Manitoba Premier Brian Pallister has said that the federal government’s contracts with the key coronavirus vaccine suppliers like Pfizer and Moderna forbid those companies from selling in separate deals to the provinces.
In an interview with The West Block’s Mercedes Stephenson, Pallister said that the recent comments made by Procurement Minister Anita Anand that the provinces are free to pursue their deals with coronavirus vaccine suppliers are incorrect.
Pointing to Pfizer, Moderna, AstraZeneca, and Johnson & Johnson, Pallister said that his response to the situation is that the minister is completely wrong and that they can certainly provide them with ample evidence of the work in reaching out to the various companies that the federal government had signed up with.
He further added that they’ve confirmed not selling to them because that is a part of the deal they have made with the federal government and to him, that’s blocking.
Last month, Anand had faced questions after Alberta Premier Jason Kenney had said that the province would attempt to secure its deals with the key vaccine suppliers after the shipments to the provinces became irregular.
She further said in a press conference that the provinces are free to do so and that they as a federal government are in no way inhibiting or blocking them from doing so.
Pallister stated that he understands that the federal government may have wanted to be the sole procurement body for vaccines and that they can also make an argument for doing so.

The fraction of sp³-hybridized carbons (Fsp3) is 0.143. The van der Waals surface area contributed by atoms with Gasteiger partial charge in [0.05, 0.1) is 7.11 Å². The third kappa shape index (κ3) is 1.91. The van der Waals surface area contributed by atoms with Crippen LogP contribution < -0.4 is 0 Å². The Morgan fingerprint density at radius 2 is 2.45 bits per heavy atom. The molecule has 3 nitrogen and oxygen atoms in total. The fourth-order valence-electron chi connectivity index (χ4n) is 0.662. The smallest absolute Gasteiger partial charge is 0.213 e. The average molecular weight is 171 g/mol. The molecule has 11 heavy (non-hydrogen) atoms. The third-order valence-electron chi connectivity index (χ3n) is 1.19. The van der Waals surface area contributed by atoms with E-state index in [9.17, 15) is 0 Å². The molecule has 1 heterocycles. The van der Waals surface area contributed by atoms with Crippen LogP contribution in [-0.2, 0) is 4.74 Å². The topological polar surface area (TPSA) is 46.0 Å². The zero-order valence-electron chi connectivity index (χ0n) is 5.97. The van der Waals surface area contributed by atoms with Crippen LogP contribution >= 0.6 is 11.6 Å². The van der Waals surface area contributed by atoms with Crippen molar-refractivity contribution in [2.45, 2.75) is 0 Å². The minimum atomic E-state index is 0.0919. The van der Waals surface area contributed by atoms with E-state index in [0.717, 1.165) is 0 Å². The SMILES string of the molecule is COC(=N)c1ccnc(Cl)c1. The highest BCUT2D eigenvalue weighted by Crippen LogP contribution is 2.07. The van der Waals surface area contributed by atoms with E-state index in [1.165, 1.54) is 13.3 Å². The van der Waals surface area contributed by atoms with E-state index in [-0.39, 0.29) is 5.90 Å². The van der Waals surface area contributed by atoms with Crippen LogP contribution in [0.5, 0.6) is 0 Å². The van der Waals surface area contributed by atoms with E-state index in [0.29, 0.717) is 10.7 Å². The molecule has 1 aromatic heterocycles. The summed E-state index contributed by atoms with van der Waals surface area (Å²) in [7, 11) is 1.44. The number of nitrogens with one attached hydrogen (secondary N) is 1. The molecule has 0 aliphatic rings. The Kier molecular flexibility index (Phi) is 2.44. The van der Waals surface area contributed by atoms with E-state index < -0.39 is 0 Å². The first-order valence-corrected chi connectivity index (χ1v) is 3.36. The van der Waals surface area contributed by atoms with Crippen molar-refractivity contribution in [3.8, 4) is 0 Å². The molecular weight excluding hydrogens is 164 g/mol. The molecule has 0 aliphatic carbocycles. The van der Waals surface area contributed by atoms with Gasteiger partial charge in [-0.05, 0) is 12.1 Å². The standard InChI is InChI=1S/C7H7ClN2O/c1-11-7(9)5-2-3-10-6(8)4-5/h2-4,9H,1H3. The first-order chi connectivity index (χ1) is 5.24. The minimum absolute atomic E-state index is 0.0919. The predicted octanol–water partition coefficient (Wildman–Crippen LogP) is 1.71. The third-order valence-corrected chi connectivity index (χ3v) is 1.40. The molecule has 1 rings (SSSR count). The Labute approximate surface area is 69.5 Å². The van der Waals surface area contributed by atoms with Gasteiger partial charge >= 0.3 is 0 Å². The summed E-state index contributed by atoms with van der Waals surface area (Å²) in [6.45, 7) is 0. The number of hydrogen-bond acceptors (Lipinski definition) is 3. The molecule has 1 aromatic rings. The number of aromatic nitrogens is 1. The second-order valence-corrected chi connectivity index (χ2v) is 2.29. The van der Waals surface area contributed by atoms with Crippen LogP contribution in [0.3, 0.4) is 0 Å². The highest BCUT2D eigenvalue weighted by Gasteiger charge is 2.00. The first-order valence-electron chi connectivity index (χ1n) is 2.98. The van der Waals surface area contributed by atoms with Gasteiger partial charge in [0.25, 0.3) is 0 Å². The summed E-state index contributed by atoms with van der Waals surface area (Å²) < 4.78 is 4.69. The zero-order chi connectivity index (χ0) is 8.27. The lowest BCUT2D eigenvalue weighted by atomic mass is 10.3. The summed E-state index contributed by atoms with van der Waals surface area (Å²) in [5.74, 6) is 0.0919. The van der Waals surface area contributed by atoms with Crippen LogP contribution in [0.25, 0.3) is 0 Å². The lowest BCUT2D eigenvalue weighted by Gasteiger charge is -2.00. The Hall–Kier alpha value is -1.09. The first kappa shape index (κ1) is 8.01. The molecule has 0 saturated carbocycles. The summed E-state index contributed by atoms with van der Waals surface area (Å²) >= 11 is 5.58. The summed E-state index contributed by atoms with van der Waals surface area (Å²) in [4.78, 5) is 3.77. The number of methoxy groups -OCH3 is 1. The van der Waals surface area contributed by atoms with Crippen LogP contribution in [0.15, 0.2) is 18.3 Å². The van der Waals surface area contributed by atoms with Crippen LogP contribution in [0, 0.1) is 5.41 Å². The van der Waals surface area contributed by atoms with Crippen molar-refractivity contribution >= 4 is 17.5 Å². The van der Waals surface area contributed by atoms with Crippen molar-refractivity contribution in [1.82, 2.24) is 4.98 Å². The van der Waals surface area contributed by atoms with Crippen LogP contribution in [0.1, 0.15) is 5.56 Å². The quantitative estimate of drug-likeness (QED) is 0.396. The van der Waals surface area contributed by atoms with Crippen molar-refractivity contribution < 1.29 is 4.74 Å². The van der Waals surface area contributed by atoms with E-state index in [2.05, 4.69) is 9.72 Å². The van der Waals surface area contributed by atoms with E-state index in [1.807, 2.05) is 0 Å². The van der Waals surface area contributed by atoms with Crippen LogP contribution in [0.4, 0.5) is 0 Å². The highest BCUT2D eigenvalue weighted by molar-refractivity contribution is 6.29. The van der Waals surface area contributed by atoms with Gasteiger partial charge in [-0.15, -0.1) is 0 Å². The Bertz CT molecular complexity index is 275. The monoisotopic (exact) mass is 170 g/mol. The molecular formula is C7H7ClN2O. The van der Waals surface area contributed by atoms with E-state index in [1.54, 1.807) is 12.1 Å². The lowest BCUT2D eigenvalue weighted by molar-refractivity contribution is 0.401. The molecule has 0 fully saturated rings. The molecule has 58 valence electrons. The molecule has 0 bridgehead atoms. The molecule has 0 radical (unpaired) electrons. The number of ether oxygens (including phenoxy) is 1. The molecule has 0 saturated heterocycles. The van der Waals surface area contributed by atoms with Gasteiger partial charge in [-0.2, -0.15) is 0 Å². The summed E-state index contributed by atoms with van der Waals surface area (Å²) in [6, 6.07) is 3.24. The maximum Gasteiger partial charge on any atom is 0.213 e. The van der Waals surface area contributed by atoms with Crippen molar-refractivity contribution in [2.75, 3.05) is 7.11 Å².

But to suggest that the provinces are free to go and make their deals is misleading.
He said that they have tried Pfizer and have also tried Moderna, and that he could go down the list. AstraZeneca, Johnson & Johnson, and so on, are not allowed by their deal with the federal government to sell to the provinces, he added. Apart from Minister Anand’s incorrect statement they completely support the federal government’s efforts and that they are all cheering for the federal government to get these vaccines.
Pallister further added that the fluctuating vaccine shipments and a ramp-up in nationalistic attitudes by the countries with domestic vaccine manufacturers are supposedly the main reason why he is now pursuing a deal with a Canadian company to supply vaccines to the province of Manitoba.
He said that the goal is for the provinces to be able to secure their insurance policies for a longer-term supply of vaccines in case the federal government’s deals with the other foreign manufacturers hit bumps.
Last week, Pallister committed to buying two million doses of the made-in Canada m-RNA corona virus vaccine in development by the Calgary-based Providence Therapeutics.
Reportedly the firm is the first with a Canadian corona virus vaccine to reach human clinical trials.
During the late last month, it said in a press release that it is expected to begin delivering the vaccines if approved by Health Canada, in late 2021 or early 2022.